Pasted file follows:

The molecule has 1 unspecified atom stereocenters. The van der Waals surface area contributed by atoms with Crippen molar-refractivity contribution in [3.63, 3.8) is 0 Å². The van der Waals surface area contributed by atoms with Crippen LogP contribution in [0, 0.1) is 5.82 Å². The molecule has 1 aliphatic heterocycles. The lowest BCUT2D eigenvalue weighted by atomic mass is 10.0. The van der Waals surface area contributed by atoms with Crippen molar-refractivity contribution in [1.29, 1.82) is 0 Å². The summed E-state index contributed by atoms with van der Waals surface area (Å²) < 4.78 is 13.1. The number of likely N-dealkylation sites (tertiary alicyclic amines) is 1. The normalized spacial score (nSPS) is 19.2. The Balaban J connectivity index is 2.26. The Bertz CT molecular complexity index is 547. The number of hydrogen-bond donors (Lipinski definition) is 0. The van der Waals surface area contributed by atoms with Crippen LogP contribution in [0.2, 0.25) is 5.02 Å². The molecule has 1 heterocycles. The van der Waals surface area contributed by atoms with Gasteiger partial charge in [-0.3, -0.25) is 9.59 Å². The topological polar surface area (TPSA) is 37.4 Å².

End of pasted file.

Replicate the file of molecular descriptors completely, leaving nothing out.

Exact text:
The molecule has 1 unspecified atom stereocenters. The van der Waals surface area contributed by atoms with Crippen molar-refractivity contribution in [3.63, 3.8) is 0 Å². The van der Waals surface area contributed by atoms with Crippen LogP contribution in [0, 0.1) is 5.82 Å². The molecule has 1 aliphatic heterocycles. The lowest BCUT2D eigenvalue weighted by atomic mass is 10.0. The van der Waals surface area contributed by atoms with Crippen molar-refractivity contribution in [1.29, 1.82) is 0 Å². The summed E-state index contributed by atoms with van der Waals surface area (Å²) < 4.78 is 13.1. The number of likely N-dealkylation sites (tertiary alicyclic amines) is 1. The normalized spacial score (nSPS) is 19.2. The Balaban J connectivity index is 2.26. The Bertz CT molecular complexity index is 547. The number of hydrogen-bond donors (Lipinski definition) is 0. The van der Waals surface area contributed by atoms with Crippen LogP contribution in [0.2, 0.25) is 5.02 Å². The molecule has 1 heterocycles. The van der Waals surface area contributed by atoms with Gasteiger partial charge in [-0.3, -0.25) is 9.59 Å². The topological polar surface area (TPSA) is 37.4 Å².